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The content property in CSS is used in conjunction with the pseudo-elements ::before and ::after. It is used to literally insert content. There are four value types it can have.


.name::before {
  content: "Name: ";

Then an element like this:

<div class="name">Chris</div>

Would render like this:

Name: Chris

It could also be an empty string, which is commonly seen in things like the clearfix.


div::before {
  content: counter(my-counter);

More information about that.


div::before {
  content: url(image.jpg);

This is literally an image on the page like would be. It could also be a gradient. Note that you cannot change the dimensions of the image when inserted this way. You could also insert an image by using an empty string for the content, making it display: block in some way, sizing it, and using background-image. That way you could re-size it with background-size.


You can use values (strings, anyway) that are taken right from attributes in the HTML.

<div data-visual-label="Widget Rating">60</div>
[data-visual-label]::before {
  content: attr(data-visual-label) ": ";

/* Classic print trick! Show URLs! */
@media (print) {
  a[href]::after {
    content: " (" attr(href) ") "; /* you could combine a url() in here even if you wanted */

The attr() function doesn’t have “types” just yet, so you can’t pass a value like 20px (just strings), but someday!

Alternative Text

The spec says that you can use a / in the syntax to list alternate text. For example…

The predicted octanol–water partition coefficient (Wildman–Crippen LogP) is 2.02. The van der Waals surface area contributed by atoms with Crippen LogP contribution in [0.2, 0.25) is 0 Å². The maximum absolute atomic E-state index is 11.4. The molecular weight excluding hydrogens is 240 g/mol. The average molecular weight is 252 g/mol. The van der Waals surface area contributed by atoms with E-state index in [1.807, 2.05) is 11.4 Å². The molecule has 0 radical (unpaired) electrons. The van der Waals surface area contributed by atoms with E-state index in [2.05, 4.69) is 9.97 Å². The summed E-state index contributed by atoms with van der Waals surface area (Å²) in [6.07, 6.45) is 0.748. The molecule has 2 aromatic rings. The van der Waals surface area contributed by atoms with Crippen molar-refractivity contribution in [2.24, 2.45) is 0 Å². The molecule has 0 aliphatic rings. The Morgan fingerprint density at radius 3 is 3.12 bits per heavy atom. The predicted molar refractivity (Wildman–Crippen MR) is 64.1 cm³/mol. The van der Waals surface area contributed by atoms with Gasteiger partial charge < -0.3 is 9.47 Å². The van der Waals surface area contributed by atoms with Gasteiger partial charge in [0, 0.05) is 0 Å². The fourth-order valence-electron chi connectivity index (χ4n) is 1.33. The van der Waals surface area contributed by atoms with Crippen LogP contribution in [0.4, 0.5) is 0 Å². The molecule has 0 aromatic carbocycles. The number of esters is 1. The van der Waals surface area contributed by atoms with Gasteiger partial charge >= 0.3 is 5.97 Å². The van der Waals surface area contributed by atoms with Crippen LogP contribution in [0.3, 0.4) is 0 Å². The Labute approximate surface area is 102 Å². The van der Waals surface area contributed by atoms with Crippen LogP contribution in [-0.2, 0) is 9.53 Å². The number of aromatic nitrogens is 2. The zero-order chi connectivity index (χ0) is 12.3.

.el::before {
  content: "⭐️" / "Alternate Text for that star";

  content: "→" / ""; /* Visual only, don't read. */

Perhaps you could use it like…

<ul aria-label="To Do List">
  <li>Make Bed</li>
  <li data-alt-pseudo="Completed">Grocery Shop</li>
  <li>Sweep Driveway</li>
[data-alt-pseudo="Completed"]::before {
  content: "✅"; /* fallback */
  content: "✅" / attr(data-alt-pseudo);

More Information

Content inserted in this way isn’t really in the DOM, so it has some limitations. For instance, you can’t attach an event directly (only) to pseudo-elements. It is also inconsistent whether or not text inserted in this way is read by screen readers (it usually is these days) or if you can select it (it usually isn’t these days).

Browser Support

This browser support data is from Caniuse, which has more detail. A number indicates that browser supports the feature at that version and up.



Mobile / Tablet

Android ChromeAndroid FirefoxAndroidiOS Safari

For Opera, url() only supported in version 7+.